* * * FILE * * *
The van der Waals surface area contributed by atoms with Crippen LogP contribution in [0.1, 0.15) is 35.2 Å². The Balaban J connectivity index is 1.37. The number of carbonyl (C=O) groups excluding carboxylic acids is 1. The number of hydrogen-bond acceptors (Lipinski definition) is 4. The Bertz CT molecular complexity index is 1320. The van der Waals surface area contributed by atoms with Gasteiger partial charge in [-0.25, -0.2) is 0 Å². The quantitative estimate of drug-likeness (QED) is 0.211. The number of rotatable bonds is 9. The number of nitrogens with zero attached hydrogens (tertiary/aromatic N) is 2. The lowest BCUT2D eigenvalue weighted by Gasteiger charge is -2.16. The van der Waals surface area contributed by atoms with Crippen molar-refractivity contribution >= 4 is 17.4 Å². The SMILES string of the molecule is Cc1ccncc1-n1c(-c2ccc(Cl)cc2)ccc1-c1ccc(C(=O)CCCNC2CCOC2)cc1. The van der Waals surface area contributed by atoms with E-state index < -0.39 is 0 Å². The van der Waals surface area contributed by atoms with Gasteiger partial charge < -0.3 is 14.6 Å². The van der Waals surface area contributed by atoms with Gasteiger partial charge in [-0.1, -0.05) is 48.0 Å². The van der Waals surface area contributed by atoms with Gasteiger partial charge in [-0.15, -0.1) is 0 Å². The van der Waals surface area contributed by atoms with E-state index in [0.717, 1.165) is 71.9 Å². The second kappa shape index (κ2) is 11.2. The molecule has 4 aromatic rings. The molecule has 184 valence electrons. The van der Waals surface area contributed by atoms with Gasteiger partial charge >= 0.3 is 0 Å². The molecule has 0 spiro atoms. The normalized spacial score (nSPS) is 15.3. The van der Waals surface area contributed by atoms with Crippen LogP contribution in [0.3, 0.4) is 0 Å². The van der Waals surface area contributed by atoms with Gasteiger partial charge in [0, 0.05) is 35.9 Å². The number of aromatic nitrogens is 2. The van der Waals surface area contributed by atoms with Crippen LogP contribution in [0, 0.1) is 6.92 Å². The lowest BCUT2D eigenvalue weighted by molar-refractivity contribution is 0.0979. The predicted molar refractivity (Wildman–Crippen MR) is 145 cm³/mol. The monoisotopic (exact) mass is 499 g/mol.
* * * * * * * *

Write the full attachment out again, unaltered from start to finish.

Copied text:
The van der Waals surface area contributed by atoms with Crippen LogP contribution in [0.1, 0.15) is 35.2 Å². The Balaban J connectivity index is 1.37. The number of carbonyl (C=O) groups excluding carboxylic acids is 1. The number of hydrogen-bond acceptors (Lipinski definition) is 4. The Bertz CT molecular complexity index is 1320. The van der Waals surface area contributed by atoms with Gasteiger partial charge in [-0.25, -0.2) is 0 Å². The quantitative estimate of drug-likeness (QED) is 0.211. The number of rotatable bonds is 9. The number of nitrogens with zero attached hydrogens (tertiary/aromatic N) is 2. The lowest BCUT2D eigenvalue weighted by Gasteiger charge is -2.16. The van der Waals surface area contributed by atoms with Crippen molar-refractivity contribution >= 4 is 17.4 Å². The SMILES string of the molecule is Cc1ccncc1-n1c(-c2ccc(Cl)cc2)ccc1-c1ccc(C(=O)CCCNC2CCOC2)cc1. The van der Waals surface area contributed by atoms with E-state index < -0.39 is 0 Å². The van der Waals surface area contributed by atoms with Gasteiger partial charge < -0.3 is 14.6 Å². The van der Waals surface area contributed by atoms with Gasteiger partial charge in [-0.1, -0.05) is 48.0 Å². The van der Waals surface area contributed by atoms with Gasteiger partial charge in [-0.15, -0.1) is 0 Å². The van der Waals surface area contributed by atoms with E-state index in [0.717, 1.165) is 71.9 Å². The second kappa shape index (κ2) is 11.2. The molecule has 4 aromatic rings. The molecule has 184 valence electrons. The van der Waals surface area contributed by atoms with Gasteiger partial charge >= 0.3 is 0 Å². The molecule has 0 spiro atoms. The normalized spacial score (nSPS) is 15.3. The van der Waals surface area contributed by atoms with Crippen LogP contribution in [0.3, 0.4) is 0 Å². The van der Waals surface area contributed by atoms with Gasteiger partial charge in [0, 0.05) is 35.9 Å². The number of aromatic nitrogens is 2. The van der Waals surface area contributed by atoms with Crippen LogP contribution in [0, 0.1) is 6.92 Å². The lowest BCUT2D eigenvalue weighted by molar-refractivity contribution is 0.0979. The predicted molar refractivity (Wildman–Crippen MR) is 145 cm³/mol. The monoisotopic (exact) mass is 499 g/mol.